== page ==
Lagarde: Any speculation that IMF staff would consider using a credit event as a negotiating tactic is simply nonsense

IMF managing director Christine Lagarde holds a news briefing at the International Monetary Fund headquarters in Washington July 6, 2011. REUTERS/Kevin Lamarque (UNITED STATES - Tags: BUSINESS HEADSHOT IMAGES OF THE DAY)

Managing Director of International Monetary Fund, Christine Lagarde, replied to the letter sent on Saturday by Greek Prime Minister Alexis Tsipras not with a letter but with a Press Release posted on the IMF’s official website. In order to “enhance transparency of dialogue”, you know.

Christine Lagarde defends the view of Poul Thomsen as they were Wikileaked, but dismisses “any speculation that IMF staff would consider using a credit event as a negotiating tactic is simply nonsense.”

On the issue of “good faith in negotiations,Lagarde notes “I agree with you that successful negotiations are built on mutual trust, and this weekend’s incident has made me concerned as to whether we can indeed achieve progress in a climate of extreme sensitivity to statements of either side” and adds that the IMF team will be in Athens for the negotiations.

…and Then in a rather harsh tone and without evidence of who is behind the wiretape, Lagarde

“For [the team] to be able to do their work, as you have invited us, it is critical that your authorities ensure an environment that respects the privacy of their internal discussions and take all necessary steps to guarantee their personal safety.”

Lagarde’s full “Letter”:

IMF Managing Director Christine Lagarde Letter to Greece Prime Minister Alexis Tsipras
Press Release No. 16/149
April 3, 2016His Excellency Mr. Alexis Tsipras
Prime Minister of the Hellenic Republic
Athens, Greece

Dear Prime Minister,

Thank you for your letter of April 2, in which you ask about the IMF’s position regarding the program negotiations with Greece.

My view of the ongoing negotiations is that we are still a good distance away from having a coherent program that I can present to our Executive Board. I have on many occasions stressed that we can only support a program that is credible and based on realistic assumptions, and that delivers on its objective of setting Greece on a path of robust growth while gradually restoring debt sustainability.

Otherwise it would fail to re-establish confidence, with the implication, among others, that Greece would soon again be forced to adopt yet more measures. Of course, any speculation that IMF staff would consider using a credit event as a negotiating tactic is simply nonsense.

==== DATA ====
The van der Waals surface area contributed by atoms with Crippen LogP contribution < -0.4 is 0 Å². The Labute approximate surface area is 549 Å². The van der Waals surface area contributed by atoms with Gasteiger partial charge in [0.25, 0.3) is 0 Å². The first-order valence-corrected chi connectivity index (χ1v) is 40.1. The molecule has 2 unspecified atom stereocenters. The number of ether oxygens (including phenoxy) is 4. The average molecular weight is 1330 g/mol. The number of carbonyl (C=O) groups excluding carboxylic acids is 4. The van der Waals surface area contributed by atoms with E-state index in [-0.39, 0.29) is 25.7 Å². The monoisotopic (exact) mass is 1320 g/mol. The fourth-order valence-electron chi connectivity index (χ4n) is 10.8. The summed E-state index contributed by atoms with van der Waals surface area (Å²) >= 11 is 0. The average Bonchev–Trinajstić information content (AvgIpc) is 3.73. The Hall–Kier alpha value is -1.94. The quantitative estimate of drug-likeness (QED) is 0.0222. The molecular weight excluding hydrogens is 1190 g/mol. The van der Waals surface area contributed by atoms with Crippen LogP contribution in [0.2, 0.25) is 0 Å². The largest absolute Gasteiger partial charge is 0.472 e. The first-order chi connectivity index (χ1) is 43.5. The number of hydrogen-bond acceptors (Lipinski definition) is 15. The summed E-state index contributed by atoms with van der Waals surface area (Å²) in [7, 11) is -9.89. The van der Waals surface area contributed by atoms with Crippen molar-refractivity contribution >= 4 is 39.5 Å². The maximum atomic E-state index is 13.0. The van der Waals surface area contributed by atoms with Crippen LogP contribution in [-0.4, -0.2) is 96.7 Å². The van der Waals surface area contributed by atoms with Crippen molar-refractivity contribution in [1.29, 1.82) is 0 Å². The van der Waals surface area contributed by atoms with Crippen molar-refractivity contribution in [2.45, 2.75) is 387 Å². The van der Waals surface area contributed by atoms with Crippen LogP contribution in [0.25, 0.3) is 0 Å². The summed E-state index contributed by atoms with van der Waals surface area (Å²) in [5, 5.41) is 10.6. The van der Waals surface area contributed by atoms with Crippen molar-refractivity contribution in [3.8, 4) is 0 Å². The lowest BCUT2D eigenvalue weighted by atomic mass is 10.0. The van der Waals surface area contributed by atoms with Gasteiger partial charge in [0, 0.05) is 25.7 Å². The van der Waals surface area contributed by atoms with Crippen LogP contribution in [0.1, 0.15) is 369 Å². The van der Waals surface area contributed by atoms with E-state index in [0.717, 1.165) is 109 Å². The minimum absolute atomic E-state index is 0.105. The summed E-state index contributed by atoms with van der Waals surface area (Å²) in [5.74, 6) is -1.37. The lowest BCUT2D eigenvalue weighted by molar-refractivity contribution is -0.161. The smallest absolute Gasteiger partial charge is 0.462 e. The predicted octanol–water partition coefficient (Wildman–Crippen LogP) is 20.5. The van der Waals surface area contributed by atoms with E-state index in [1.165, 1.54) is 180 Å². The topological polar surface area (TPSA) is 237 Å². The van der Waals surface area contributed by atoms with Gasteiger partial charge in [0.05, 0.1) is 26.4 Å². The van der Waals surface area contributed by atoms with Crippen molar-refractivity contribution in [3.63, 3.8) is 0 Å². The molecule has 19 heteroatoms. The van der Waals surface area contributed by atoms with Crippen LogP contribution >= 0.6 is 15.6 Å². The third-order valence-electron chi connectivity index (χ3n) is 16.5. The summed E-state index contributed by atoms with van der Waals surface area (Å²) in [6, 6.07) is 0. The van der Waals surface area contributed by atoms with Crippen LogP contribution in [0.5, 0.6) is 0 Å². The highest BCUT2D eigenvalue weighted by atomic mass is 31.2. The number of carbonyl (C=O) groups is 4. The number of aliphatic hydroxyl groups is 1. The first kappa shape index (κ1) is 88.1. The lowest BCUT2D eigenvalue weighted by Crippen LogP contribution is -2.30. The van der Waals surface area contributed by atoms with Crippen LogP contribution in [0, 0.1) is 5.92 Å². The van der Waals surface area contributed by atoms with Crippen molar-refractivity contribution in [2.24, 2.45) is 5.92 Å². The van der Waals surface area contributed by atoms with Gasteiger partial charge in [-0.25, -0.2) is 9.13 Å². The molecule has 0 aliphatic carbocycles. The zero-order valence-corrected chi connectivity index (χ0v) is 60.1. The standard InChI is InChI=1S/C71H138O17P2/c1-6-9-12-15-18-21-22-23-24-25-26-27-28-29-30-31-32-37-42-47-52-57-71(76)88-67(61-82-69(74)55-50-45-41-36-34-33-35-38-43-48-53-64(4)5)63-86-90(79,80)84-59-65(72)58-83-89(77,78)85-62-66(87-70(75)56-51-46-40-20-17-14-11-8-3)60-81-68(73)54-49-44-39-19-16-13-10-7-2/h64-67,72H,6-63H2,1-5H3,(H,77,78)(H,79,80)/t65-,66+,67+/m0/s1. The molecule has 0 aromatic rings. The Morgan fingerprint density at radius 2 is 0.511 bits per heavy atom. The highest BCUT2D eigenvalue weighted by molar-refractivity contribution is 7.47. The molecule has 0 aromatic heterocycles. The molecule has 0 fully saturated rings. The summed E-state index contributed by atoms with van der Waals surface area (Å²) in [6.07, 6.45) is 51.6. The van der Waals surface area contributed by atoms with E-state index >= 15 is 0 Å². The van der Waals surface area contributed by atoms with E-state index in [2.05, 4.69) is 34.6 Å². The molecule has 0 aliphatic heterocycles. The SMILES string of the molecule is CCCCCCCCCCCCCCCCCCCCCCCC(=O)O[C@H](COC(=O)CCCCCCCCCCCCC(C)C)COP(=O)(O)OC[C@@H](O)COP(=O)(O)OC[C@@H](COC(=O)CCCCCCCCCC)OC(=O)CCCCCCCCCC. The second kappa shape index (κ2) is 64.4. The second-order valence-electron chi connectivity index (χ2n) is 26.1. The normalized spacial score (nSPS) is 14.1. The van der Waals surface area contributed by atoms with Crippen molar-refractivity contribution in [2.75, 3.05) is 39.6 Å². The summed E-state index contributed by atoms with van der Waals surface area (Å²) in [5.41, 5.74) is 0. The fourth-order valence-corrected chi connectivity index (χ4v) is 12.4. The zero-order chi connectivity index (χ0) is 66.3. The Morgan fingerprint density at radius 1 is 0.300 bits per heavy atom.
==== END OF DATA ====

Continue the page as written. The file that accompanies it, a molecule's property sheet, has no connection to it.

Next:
As you and I have discussed several times, including recently on the telephone, I have been consistent in pointing out that, if it were necessary to lower the fiscal targets to have a realistic chance of them being fully met, there would be an attendant need for more debt relief. In the interest of the Greek people, we need to bring these negotiations to a speedy conclusion.

I agree with you that successful negotiations are built on mutual trust, and this weekend’s incident has made me concerned as to whether we can indeed achieve progress in a climate of extreme sensitivity to statements of either side. On reflection, however, I have decided to allow our team to return to Athens to continue the discussions.

The team consists of experienced staff who have my full confidence and personal backing. For them to be able to do their work, as you have invited us, it is critical that your authorities ensure an environment that respects the privacy of their internal discussions and take all necessary steps to guarantee their personal safety.

Finally, the IMF conducts its negotiations in good faith, not by way of threats, and we do not communicate through leaks. To further enhance the transparency of our dialogue, I have therefore decided to release the text of this letter on our website at www.imf.org. I also look forward to any personal conversation with you on how to take the discussions forward.

Sincerely yours,

Christine Lagarde